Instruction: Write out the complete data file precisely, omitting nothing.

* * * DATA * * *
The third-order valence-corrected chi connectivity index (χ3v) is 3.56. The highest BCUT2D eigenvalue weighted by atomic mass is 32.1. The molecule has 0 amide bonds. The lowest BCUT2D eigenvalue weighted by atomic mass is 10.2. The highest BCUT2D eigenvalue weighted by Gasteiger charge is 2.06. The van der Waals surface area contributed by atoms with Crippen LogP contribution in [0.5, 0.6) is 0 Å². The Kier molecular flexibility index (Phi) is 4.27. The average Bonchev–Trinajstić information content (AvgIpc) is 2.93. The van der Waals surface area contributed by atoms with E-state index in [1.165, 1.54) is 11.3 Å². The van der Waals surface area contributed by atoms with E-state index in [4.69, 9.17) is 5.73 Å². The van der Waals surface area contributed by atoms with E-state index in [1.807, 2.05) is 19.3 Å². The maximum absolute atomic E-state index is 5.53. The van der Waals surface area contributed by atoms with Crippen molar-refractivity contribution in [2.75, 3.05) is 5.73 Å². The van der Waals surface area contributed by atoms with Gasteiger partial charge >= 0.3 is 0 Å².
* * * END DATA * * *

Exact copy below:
The third-order valence-corrected chi connectivity index (χ3v) is 3.56. The highest BCUT2D eigenvalue weighted by atomic mass is 32.1. The molecule has 0 amide bonds. The lowest BCUT2D eigenvalue weighted by atomic mass is 10.2. The highest BCUT2D eigenvalue weighted by Gasteiger charge is 2.06. The van der Waals surface area contributed by atoms with Crippen LogP contribution in [0.5, 0.6) is 0 Å². The Kier molecular flexibility index (Phi) is 4.27. The average Bonchev–Trinajstić information content (AvgIpc) is 2.93. The van der Waals surface area contributed by atoms with E-state index in [1.165, 1.54) is 11.3 Å². The van der Waals surface area contributed by atoms with E-state index in [4.69, 9.17) is 5.73 Å². The van der Waals surface area contributed by atoms with E-state index in [1.807, 2.05) is 19.3 Å². The maximum absolute atomic E-state index is 5.53. The van der Waals surface area contributed by atoms with Crippen molar-refractivity contribution in [2.75, 3.05) is 5.73 Å². The van der Waals surface area contributed by atoms with Gasteiger partial charge >= 0.3 is 0 Å².